Monash University Publishing: Advancing knowledge

Small Screens: Essays on Contemporary Australian Television

Edited by Michelle Arrow, Jeannine Baker and Clare Monagle

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There has been a lot happening on Australia’s small screens. Neighbours turned 30. Struggle Street was accused of poverty porn. Pete evangelised Paleo. Gina got litigious. Netflix muscled in. The Bachelor spawned The Bachelorette. Peter Allen’s maraccas were exhumed. The Labor Party ate itself. Anzac was an anti-climax. And so much more...

Join us as we survey the Australian televisual landscape, and try to make sense of the myriad changes transforming what and how we watch. We’ve come a long way since Bruce Gyngell welcomed us to television in 1956. We now watch on demand and wherever we want, in our lounge rooms and on our devices.

But some things stay the same. The small screen is still a place for imagining Australia, for better or for worse. Small Screens challenges and celebrates our contemporary TV worlds.


Michelle Arrow, Jeannine Baker and Clare Monagle
1.    The Televisual Landscape Today  
Nick Herd
2.    A Bitter Pill to Swallow: Food on Australian TV    
Clare Monagle
3.    Broadcasting Disruption    
Mark Hearn
4.    Anzac on TV   
Carolyn Holbrook
5.    Take One Sip When Someone Says ‘Connection’: 
Passion versus Intimacy in The Bachelor/ette Australia   
Jodi McAlister
6.    ‘Gaps in the National Family Album’: Australian Documentaries on the ABC and SBS    
Jeannine Baker
7.    Neighbours, the Soap that Whitens: 30 Years of 
Ramsay Street  
David Nichols
8.    Not the Boy Next Door: Reconsidering Television 
in the Musical Miniseries    
Liz Giuffre
9.    I Am Woman, Redux: Feminism on Television in 2015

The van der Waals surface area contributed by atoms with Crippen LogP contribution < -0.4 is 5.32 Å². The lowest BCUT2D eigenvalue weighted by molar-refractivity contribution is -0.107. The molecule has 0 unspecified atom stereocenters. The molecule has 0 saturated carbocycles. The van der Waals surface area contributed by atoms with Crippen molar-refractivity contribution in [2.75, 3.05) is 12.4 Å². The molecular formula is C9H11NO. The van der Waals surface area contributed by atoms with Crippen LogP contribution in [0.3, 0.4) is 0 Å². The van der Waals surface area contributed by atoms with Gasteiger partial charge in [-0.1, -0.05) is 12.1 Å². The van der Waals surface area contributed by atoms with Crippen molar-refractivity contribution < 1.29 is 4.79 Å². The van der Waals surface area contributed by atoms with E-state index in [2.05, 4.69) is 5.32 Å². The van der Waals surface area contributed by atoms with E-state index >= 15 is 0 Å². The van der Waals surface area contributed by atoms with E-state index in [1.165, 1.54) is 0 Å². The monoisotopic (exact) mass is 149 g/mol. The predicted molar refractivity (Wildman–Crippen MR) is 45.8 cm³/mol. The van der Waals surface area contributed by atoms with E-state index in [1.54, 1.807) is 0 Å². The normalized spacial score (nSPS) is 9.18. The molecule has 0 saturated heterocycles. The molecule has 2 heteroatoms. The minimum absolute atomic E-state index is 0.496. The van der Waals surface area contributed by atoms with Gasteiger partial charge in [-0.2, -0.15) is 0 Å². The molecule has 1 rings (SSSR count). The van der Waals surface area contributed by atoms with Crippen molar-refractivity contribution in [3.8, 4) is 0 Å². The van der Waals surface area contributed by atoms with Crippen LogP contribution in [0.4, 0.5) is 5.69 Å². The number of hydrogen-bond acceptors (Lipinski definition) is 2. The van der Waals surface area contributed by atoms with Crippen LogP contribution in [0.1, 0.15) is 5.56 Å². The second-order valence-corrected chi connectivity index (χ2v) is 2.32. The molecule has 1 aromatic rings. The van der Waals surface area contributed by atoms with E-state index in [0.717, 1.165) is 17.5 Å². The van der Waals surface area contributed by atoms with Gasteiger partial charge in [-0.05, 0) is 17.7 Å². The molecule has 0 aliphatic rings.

Michelle Arrow
10.    Mining for Drama: House of Hancock, Gina Rinehart 
and the Law   
David Rolph
11.    Dramatising Australia’s Colonisation: White Men’s Stories 
in Banished (Foxtel) and The Secret River (ABC TV)  
Sarah Pinto
12.    Struggle Street … Poverty Porn?    
Zora Simic

About the Editors

Michelle Arrow is an Associate Professor in Modern History at Macquarie University. Her most recent book is Friday on Our Minds: Popular Culture in Australia since 1945 (2009). In 2014 Michelle, Catherine Freyne and Timothy Nicastri won the NSW Premier’s Multimedia History Prize for the radio documentary Public Intimacies: The 1974 Royal Commission on Human Relationships.

Jeannine Baker is a historian and documentary maker in the Department of Media, Music, Communication and Cultural Studies at Macquarie University. She is the author of Australian Women War Reporters: Boer War to Vietnam (NewSouth, 2015). Her most recent radio documentary is Holding a Tiger by the Tail: Jessie Litchfield (2015).

Clare Monagle is a historian of ideas, concentrating primarily on theology in the Middle Ages and medievalism in the twentieth century. She is a Senior Lecturer in Modern History at Macquarie University. She is currently working on a feminist history of scholastic theology, on the history of emotions, and on the theology of women’s liberation.

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